- Concert allegro with introduction for piano & orchestra in D minor, Op. 134
- Introduction and Allegro appassionato, for piano & orchestra in G major, Op. 92
- Piano Concerto in A minor, Op. 54
19.99 In Stock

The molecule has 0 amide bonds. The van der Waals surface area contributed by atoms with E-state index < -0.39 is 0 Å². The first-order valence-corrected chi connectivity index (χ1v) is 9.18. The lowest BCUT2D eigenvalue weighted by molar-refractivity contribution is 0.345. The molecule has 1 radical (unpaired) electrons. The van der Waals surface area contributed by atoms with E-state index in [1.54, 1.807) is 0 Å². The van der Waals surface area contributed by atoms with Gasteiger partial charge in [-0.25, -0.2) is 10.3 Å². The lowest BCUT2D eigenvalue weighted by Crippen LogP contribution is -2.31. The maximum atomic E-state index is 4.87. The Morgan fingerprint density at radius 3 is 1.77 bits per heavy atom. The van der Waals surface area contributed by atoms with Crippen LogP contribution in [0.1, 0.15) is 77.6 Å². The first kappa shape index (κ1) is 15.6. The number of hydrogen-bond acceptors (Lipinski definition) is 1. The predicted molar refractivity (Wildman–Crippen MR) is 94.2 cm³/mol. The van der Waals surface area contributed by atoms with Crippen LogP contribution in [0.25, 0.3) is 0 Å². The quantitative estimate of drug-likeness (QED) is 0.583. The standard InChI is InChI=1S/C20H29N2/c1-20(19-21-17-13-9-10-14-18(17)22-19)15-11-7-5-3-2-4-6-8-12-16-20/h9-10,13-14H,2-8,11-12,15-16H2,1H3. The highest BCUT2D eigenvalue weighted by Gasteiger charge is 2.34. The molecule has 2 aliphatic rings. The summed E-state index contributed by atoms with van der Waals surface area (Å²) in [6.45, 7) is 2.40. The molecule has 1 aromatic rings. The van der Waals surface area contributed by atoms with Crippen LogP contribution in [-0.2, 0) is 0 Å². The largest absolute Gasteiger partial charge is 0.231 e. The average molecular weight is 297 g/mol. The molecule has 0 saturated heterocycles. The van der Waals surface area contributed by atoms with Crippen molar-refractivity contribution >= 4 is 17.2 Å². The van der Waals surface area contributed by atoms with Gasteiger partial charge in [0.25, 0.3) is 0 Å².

Angela Hewitt, known mostly for recordings of Baroque music, has embarked on the classics of the 19th century. She doesn't lack for competition when it comes to the perennially popular "Piano Concerto of A minor, Op. 54," of Schumann, but several attractive points keep her in the crowded game. As you might expect, Hewitt doesn't try to tear the roof off with her Fazioli piano; the overall tenor of the recording is quiet and deliberate (even very deliberate in the concerto's finale). However, within this framework, Hewitt carves out a good deal of contrast. The second theme of the concerto's opening movement becomes its own little lyric sphere here, and many details in the finale are beautifully teased out (some syncopations emerge in the piano part that you may well not have noticed). Another strong point is that the album presents all three of Schumann's works for piano and orchestra in one place, a comparative rarity. The "Introduction and Allegro appassionato, Op. 92," and "Introduction and Concert-Allegro, Op. 134," have not been frequently performed. Both were written rather quickly for Clara Schumann and are rather episodic virtuoso works. The "Introduction and Concert-Allegro" was written a few months before Schumann's institutionalization. It's hard to hear in its rambling structure the claims that have been made for the subtleties of Schumann's late music, but Schumann himself apparently valued it highly: from his asylum bed he dedicated it to his young admirer, Brahms. Hewitt's precise readings are ideal for those wanting to get to know these works. Neither the string sound of the Deutsche Symphonie-Orchester Berlin nor the engineering at the city's Jesus-Christus-Kirche is all it could be, but this is a Schumann album made to stand up to stiff competition.
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